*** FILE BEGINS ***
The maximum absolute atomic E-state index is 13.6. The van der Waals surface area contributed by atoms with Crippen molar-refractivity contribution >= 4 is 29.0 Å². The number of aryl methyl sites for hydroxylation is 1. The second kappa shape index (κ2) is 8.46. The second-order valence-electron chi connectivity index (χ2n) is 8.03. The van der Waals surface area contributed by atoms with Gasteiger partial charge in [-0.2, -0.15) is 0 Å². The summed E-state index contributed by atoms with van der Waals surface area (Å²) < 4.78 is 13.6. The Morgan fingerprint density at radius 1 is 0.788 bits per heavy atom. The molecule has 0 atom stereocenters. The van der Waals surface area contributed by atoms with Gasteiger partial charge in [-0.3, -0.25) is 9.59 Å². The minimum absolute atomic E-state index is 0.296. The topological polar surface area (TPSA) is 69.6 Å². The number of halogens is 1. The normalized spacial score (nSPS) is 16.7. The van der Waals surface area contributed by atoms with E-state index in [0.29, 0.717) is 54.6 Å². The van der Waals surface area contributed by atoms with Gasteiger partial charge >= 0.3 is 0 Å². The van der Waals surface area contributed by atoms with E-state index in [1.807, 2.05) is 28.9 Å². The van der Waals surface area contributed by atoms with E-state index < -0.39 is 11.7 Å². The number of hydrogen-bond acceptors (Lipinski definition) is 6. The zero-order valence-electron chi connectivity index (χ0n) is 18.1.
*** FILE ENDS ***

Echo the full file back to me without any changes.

The maximum absolute atomic E-state index is 13.6. The van der Waals surface area contributed by atoms with Crippen molar-refractivity contribution >= 4 is 29.0 Å². The number of aryl methyl sites for hydroxylation is 1. The second kappa shape index (κ2) is 8.46. The second-order valence-electron chi connectivity index (χ2n) is 8.03. The van der Waals surface area contributed by atoms with Gasteiger partial charge in [-0.2, -0.15) is 0 Å². The summed E-state index contributed by atoms with van der Waals surface area (Å²) < 4.78 is 13.6. The Morgan fingerprint density at radius 1 is 0.788 bits per heavy atom. The molecule has 0 atom stereocenters. The van der Waals surface area contributed by atoms with Gasteiger partial charge in [-0.3, -0.25) is 9.59 Å². The minimum absolute atomic E-state index is 0.296. The topological polar surface area (TPSA) is 69.6 Å². The number of halogens is 1. The normalized spacial score (nSPS) is 16.7. The van der Waals surface area contributed by atoms with E-state index in [0.29, 0.717) is 54.6 Å². The van der Waals surface area contributed by atoms with Gasteiger partial charge >= 0.3 is 0 Å². The van der Waals surface area contributed by atoms with E-state index in [1.807, 2.05) is 28.9 Å². The van der Waals surface area contributed by atoms with E-state index < -0.39 is 11.7 Å². The number of hydrogen-bond acceptors (Lipinski definition) is 6. The zero-order valence-electron chi connectivity index (χ0n) is 18.1.